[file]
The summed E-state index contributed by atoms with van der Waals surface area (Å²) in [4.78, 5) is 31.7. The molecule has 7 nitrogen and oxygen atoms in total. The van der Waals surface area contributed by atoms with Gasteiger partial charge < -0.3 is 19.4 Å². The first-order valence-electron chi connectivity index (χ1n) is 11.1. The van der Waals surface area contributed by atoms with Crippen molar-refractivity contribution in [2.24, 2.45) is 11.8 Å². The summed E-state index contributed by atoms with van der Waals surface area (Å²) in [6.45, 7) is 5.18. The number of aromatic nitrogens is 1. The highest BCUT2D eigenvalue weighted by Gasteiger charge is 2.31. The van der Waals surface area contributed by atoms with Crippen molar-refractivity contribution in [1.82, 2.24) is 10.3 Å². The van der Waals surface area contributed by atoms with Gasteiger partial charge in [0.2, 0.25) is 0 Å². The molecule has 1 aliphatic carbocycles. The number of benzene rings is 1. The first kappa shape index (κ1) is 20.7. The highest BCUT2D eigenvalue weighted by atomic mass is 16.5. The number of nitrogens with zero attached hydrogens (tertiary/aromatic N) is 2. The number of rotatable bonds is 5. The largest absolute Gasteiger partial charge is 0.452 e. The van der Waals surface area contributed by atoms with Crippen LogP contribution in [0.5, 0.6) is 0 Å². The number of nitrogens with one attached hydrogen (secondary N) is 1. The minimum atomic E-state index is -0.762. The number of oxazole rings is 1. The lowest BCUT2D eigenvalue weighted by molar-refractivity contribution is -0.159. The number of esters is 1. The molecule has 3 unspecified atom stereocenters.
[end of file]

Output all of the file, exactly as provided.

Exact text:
The summed E-state index contributed by atoms with van der Waals surface area (Å²) in [4.78, 5) is 31.7. The molecule has 7 nitrogen and oxygen atoms in total. The van der Waals surface area contributed by atoms with Gasteiger partial charge < -0.3 is 19.4 Å². The first-order valence-electron chi connectivity index (χ1n) is 11.1. The van der Waals surface area contributed by atoms with Crippen molar-refractivity contribution in [2.24, 2.45) is 11.8 Å². The summed E-state index contributed by atoms with van der Waals surface area (Å²) in [6.45, 7) is 5.18. The number of aromatic nitrogens is 1. The highest BCUT2D eigenvalue weighted by Gasteiger charge is 2.31. The van der Waals surface area contributed by atoms with Crippen molar-refractivity contribution in [1.82, 2.24) is 10.3 Å². The van der Waals surface area contributed by atoms with Gasteiger partial charge in [0.2, 0.25) is 0 Å². The molecule has 1 aliphatic carbocycles. The number of benzene rings is 1. The first kappa shape index (κ1) is 20.7. The highest BCUT2D eigenvalue weighted by atomic mass is 16.5. The number of nitrogens with zero attached hydrogens (tertiary/aromatic N) is 2. The number of rotatable bonds is 5. The largest absolute Gasteiger partial charge is 0.452 e. The van der Waals surface area contributed by atoms with Crippen LogP contribution in [0.5, 0.6) is 0 Å². The number of nitrogens with one attached hydrogen (secondary N) is 1. The minimum atomic E-state index is -0.762. The number of oxazole rings is 1. The lowest BCUT2D eigenvalue weighted by molar-refractivity contribution is -0.159. The number of esters is 1. The molecule has 3 unspecified atom stereocenters.